“Music is colours and time in rhythm,” remarked Claude Debussy, memorably. One wonders if he was actually synaesthetic, ie. if he experienced sound as colour, or perhaps what he is referring to here are the tonal textures of music. Whatever his intention, Debussy is a fascinating composer, often credited with pioneering musical Impressionism, (though he had also some issues with that particular term) so I was thrilled to be invited by Maeve Bryan of Galway Music Residency to participate in their Creative Responses project. The task: to respond in poetry to Debussy’s String Quartet in G Minor, as performed by ConTempo - Galway’s wonderful quartet-in-residence. Composed when Debussy was just 31, this work in G Minor is his only string quartet, and what a dazzling opus it is. I'm always up for an ekphrastic challenge as well as the adventure of collaboration, (and have long admired and appreciated ConTempo's brilliant work) so this was an immensely enjoyable project to sink my teeth into. The only tricky part was grabbing a figurative bite to chew on since this piece dances, vacillates, heaves and swoons all over the place! Bursting with ingenuity, Debussy’s opening theme moves with a vibrant staccato swagger through various shades of interrogation, doubt, anger, whimsy, nostalgia and a final decisive resolution, that is utterly altered, but unequivocally firm. I tried, initally, to write a line-by-line rhetort to the changing moods of the piece, but eventually plumped for a different approach: to use one of the more curious lines that came up as a springboard for a poem that would also have a kind of syncopated sonority, oscillating in tone and movement. I corralled the following sentence to explore and unpack further and had plenty of fun along the way: “What would it look like if I were to modulate out of Mum into another mode?” The premise: a busy mother with a full morning of freedom ahead of her leaves the chores to one side and let her thoughts meander and feelings fulminate... So I ran with this and am pleased with the resulting poem, which is read beautifully by Maeve Bryan in the video clip below, with Debussy's composition following immediately after, along with many stunning visual responses to the music by a host of exciting artists from Galway and Mayo. I hope you enjoy it too! I’m delighted, also, to have a poem entitled “Time” in the current Autumn 2020 issue of Crannóg magazine. This Galway-based international publication has a special place in my heart and it’s great to learn that this edition - no. 53 - has already gone to a second printing. Their biggest issue yet, it features 45 poets and 9 fiction writers.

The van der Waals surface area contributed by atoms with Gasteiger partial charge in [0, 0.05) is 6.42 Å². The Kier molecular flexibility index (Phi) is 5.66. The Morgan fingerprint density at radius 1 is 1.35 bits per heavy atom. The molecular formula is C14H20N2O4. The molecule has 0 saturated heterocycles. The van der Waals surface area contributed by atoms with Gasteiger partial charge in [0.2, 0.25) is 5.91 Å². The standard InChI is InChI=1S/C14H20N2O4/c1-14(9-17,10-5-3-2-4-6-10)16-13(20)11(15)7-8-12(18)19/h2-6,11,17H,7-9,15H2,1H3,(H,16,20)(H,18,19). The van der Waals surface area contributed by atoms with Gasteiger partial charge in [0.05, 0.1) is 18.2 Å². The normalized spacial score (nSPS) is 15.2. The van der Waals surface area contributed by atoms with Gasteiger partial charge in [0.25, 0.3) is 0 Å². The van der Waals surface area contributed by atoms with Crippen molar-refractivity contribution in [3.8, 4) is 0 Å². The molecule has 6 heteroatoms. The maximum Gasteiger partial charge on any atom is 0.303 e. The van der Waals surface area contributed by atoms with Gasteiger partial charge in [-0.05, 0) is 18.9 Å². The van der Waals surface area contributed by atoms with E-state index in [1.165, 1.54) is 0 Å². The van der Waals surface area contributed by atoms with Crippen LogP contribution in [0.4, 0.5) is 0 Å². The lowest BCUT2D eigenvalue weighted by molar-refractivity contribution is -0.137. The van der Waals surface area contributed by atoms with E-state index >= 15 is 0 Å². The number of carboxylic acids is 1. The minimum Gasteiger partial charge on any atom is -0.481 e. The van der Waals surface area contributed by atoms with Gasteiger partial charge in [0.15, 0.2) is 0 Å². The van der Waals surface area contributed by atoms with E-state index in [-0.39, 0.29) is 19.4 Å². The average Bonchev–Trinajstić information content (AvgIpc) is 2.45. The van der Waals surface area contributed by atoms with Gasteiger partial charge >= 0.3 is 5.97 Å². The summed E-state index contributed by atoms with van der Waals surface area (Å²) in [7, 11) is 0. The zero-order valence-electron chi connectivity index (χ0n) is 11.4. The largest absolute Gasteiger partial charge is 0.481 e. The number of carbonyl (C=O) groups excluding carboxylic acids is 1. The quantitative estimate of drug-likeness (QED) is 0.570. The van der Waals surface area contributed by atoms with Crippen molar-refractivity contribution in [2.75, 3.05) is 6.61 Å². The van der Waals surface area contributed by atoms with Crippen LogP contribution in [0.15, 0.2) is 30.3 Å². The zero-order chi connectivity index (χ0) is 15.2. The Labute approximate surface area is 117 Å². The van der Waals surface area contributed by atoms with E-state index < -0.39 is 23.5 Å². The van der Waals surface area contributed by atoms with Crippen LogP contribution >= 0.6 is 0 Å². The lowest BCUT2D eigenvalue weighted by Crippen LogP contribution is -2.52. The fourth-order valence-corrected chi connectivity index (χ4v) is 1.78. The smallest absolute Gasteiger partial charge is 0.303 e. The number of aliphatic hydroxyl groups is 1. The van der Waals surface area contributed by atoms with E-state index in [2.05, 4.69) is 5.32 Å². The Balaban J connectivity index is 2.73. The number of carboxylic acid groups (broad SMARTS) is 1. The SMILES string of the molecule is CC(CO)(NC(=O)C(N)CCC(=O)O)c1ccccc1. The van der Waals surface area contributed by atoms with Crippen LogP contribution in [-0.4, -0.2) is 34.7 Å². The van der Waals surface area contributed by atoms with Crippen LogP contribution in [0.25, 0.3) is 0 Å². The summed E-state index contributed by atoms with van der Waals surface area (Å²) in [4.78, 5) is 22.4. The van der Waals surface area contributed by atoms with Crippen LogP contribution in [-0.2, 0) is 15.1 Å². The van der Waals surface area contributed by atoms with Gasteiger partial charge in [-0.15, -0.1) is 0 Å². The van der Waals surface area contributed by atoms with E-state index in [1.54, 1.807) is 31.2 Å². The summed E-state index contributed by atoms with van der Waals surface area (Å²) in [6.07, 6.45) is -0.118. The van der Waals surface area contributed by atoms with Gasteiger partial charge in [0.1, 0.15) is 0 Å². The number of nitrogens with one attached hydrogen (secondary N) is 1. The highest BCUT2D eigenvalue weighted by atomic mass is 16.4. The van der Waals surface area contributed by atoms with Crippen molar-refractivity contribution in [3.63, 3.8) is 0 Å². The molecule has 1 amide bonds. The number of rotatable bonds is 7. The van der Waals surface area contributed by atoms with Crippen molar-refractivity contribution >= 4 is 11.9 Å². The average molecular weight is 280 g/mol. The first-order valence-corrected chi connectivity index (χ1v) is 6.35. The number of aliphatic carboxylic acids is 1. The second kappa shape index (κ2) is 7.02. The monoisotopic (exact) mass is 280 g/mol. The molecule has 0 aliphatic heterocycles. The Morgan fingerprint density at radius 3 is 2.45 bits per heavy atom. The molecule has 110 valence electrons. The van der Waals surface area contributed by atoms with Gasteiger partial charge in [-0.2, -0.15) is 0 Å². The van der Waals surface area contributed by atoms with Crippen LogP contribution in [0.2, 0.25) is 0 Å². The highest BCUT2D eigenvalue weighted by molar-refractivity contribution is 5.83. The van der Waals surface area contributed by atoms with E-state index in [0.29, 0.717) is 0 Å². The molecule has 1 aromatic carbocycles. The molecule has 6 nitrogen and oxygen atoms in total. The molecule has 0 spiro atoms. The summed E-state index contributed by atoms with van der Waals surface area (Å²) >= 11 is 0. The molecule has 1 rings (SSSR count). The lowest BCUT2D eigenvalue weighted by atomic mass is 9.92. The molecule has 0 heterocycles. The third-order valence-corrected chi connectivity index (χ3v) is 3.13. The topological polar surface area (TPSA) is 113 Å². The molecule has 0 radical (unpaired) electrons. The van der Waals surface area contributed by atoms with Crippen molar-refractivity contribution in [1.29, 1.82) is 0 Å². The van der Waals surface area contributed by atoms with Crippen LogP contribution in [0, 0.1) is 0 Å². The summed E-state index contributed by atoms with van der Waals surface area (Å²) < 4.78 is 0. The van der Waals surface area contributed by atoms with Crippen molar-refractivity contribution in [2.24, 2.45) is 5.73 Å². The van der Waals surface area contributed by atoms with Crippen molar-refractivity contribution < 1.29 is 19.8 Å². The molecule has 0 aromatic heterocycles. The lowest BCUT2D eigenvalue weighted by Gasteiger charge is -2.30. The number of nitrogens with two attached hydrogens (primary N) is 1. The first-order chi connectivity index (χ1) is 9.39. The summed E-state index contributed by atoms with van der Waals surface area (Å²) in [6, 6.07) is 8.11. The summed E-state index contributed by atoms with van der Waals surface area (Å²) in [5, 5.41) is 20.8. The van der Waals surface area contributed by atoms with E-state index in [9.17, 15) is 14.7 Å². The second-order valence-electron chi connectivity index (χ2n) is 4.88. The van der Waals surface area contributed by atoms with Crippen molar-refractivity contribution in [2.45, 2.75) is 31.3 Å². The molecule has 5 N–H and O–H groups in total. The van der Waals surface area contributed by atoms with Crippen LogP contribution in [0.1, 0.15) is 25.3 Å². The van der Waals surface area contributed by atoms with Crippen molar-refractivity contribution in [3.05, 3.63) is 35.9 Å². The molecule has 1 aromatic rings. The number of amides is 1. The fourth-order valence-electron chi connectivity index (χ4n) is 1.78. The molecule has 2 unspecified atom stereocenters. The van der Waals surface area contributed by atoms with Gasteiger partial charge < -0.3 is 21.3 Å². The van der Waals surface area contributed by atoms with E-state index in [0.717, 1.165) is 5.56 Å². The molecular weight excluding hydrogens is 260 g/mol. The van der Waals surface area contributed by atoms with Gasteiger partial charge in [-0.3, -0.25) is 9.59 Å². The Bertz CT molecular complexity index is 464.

Because of the lockdown, there was no launch event for issue 53, but if you’d like to purchase a copy you can do so here. Below is my poem, “Time” which features in Crannog 53 and captures something of my ongoing turbulent relationship with the eponymous entity! I hope you like it.

Tuesday, October 27, 2020

Online Poetry Courses starting soon ... book your place now

"Perception is the first act of the imagination," wrote William Carlos Williams. Would you like to devote more time to perception, imagination and your poetry practice over the coming Winter weeks? Want to immerse yourself in vivid poetry that works on a number of levels while composing new poems of your own and learning approaches and techniques to expand your knowledge and sharpen your craft? I am delighted to announce that I will be running online poetry courses starting in early November and running for six weeks. The courses are ideally aimed at emerging poets or those who have some experience writing poetry and may have started to publish their poems, but advanced writers will also find stimulation and encouragement. As someone who has greatly enjoyed teaching courses on Creative Writing (to undergraduate students at the University of Melbourne and at NUI Galway) and Appreciation of Poetry (to adult learners at NUI Galway) for many years, I agree with poet, Theodore Roethke's observation that "teaching is an act of love, a spiritual cohabitation, one of the few sacred relationships left in a crass secular world." For these online courses, I am keeping group sizes small to create and maintain a warm, supportive atmosphere and a safe space for creativity to flourish. I’m also keeping costs low because of these challenging pandemic times we are all living through. We will begin at 7pm on Thursday, 5 November with duration about an hour or just over. There are a couple of spaces still available. To find out more and book your place, please contact me now on: emilycullendavison@gmail.com.